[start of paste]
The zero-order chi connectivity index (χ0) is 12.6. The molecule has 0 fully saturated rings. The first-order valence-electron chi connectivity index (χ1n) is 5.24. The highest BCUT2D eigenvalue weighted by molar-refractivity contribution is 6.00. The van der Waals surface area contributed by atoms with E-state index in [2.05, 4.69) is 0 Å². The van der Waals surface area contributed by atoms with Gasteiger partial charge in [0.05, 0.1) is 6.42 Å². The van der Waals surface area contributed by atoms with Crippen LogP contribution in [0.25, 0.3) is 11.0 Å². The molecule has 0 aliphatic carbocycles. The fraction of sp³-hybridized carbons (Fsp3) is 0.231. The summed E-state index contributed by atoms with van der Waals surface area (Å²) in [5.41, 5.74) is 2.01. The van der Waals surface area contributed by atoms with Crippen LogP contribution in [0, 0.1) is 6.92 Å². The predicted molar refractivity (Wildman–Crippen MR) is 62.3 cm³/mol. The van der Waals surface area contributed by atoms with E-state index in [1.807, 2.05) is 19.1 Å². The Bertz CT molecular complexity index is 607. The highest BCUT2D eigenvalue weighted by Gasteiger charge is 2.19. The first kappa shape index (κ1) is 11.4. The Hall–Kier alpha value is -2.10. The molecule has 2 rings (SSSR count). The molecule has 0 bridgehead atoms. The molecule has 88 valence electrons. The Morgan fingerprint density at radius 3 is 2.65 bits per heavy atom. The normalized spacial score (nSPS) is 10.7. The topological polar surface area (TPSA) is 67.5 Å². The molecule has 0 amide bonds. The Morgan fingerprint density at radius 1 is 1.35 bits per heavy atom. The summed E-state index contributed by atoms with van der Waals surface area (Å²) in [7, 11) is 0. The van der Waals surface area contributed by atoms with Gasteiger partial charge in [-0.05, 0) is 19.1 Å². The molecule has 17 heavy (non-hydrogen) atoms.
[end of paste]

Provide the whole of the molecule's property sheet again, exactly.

The zero-order chi connectivity index (χ0) is 12.6. The molecule has 0 fully saturated rings. The first-order valence-electron chi connectivity index (χ1n) is 5.24. The highest BCUT2D eigenvalue weighted by molar-refractivity contribution is 6.00. The van der Waals surface area contributed by atoms with E-state index in [2.05, 4.69) is 0 Å². The van der Waals surface area contributed by atoms with Gasteiger partial charge in [0.05, 0.1) is 6.42 Å². The van der Waals surface area contributed by atoms with Crippen LogP contribution in [0.25, 0.3) is 11.0 Å². The molecule has 0 aliphatic carbocycles. The fraction of sp³-hybridized carbons (Fsp3) is 0.231. The summed E-state index contributed by atoms with van der Waals surface area (Å²) in [5.41, 5.74) is 2.01. The van der Waals surface area contributed by atoms with Crippen LogP contribution in [0, 0.1) is 6.92 Å². The predicted molar refractivity (Wildman–Crippen MR) is 62.3 cm³/mol. The van der Waals surface area contributed by atoms with E-state index in [1.807, 2.05) is 19.1 Å². The Bertz CT molecular complexity index is 607. The highest BCUT2D eigenvalue weighted by Gasteiger charge is 2.19. The first kappa shape index (κ1) is 11.4. The Hall–Kier alpha value is -2.10. The molecule has 2 rings (SSSR count). The molecule has 0 bridgehead atoms. The molecule has 88 valence electrons. The Morgan fingerprint density at radius 3 is 2.65 bits per heavy atom. The normalized spacial score (nSPS) is 10.7. The topological polar surface area (TPSA) is 67.5 Å². The molecule has 0 amide bonds. The Morgan fingerprint density at radius 1 is 1.35 bits per heavy atom. The summed E-state index contributed by atoms with van der Waals surface area (Å²) in [7, 11) is 0. The van der Waals surface area contributed by atoms with Gasteiger partial charge in [-0.05, 0) is 19.1 Å². The molecule has 17 heavy (non-hydrogen) atoms.